26 January 2016
Review: Girl in a Band by Kim Gordon
When we last discussed this book I wasn't done with it. I finished it and loved it. In many ways her tale is depressing. She gives us a fair number of peeks behind the grunge curtain. Her observations of the music industry is certainly depressing. But how her story unfolds makes you want to turn the page and know more.
At one point, Gordon muses about women's sexuality being used in music, particularly Madonna and her own use of her sexuality. In the end she seems ok with women using their sexuality on stage as part of their act. For herself, Gordon grew into this comfort and ends up stating that "In the middle of the state, where I stand as bass player of Sonic Young, the music comes at me from all directions. The most heightened state of being female is watching people watch you....being a girl in Sonic Youth makes me forget about being a girl. I like being in a weak position and making it strong."She seemed to be talking herself into moving into the main attraction of the group for promoters.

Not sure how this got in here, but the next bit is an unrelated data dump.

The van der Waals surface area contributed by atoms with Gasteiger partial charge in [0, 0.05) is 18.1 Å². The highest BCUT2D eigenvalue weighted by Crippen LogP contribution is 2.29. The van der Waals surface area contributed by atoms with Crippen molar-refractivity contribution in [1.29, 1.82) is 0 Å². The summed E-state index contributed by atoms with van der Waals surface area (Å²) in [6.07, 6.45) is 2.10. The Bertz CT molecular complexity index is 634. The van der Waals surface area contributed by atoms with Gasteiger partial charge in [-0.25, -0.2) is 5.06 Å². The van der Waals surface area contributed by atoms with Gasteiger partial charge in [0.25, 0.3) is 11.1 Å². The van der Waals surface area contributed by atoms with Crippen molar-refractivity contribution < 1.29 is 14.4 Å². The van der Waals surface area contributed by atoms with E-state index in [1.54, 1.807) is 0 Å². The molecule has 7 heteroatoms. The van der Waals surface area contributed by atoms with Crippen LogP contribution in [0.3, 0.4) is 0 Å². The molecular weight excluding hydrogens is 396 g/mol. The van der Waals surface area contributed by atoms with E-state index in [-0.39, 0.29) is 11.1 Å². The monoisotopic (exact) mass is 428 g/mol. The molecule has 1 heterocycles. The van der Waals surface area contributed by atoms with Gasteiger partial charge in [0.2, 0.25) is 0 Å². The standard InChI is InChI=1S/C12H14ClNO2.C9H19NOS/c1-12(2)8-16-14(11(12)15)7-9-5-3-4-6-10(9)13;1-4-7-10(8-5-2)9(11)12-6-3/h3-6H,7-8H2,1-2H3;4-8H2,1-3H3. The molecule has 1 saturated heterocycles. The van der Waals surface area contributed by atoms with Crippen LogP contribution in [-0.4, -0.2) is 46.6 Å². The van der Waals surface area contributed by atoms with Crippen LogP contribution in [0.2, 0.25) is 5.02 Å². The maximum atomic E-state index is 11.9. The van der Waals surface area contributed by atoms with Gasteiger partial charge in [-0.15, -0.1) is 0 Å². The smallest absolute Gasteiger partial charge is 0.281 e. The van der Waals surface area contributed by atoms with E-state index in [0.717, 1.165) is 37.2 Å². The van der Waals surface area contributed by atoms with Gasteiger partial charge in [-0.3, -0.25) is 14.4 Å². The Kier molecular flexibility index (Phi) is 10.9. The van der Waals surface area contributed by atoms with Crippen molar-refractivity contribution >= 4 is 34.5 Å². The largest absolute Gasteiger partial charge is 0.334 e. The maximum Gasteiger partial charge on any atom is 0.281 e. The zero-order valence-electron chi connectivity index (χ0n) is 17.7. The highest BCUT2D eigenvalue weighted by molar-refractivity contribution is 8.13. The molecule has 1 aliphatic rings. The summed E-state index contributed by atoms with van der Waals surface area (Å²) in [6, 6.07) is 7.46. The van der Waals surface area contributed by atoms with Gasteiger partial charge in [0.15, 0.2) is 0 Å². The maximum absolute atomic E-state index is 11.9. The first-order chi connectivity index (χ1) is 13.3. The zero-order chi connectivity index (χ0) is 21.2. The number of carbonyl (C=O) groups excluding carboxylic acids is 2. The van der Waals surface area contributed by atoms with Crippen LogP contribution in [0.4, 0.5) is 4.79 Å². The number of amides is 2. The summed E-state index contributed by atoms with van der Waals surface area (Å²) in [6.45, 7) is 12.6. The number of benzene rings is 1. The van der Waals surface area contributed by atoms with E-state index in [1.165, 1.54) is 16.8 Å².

But it was Gordon's dissection of the failure of having an egalitarian parenting situation with her ex-husband, Moore, that it kinda freaked me out. It went all the way to essentialism-ville. I'm sure this says more about me than her, but it was something that I noted.
Otherwise, this is an excellent and snarky look back at the rise of not just a band, but an entire music genre.
Please purchase your own copy of Girl in a Band from Powells or Indiebound and support this site.
Disclaimer: I received a review copy from a publicist.
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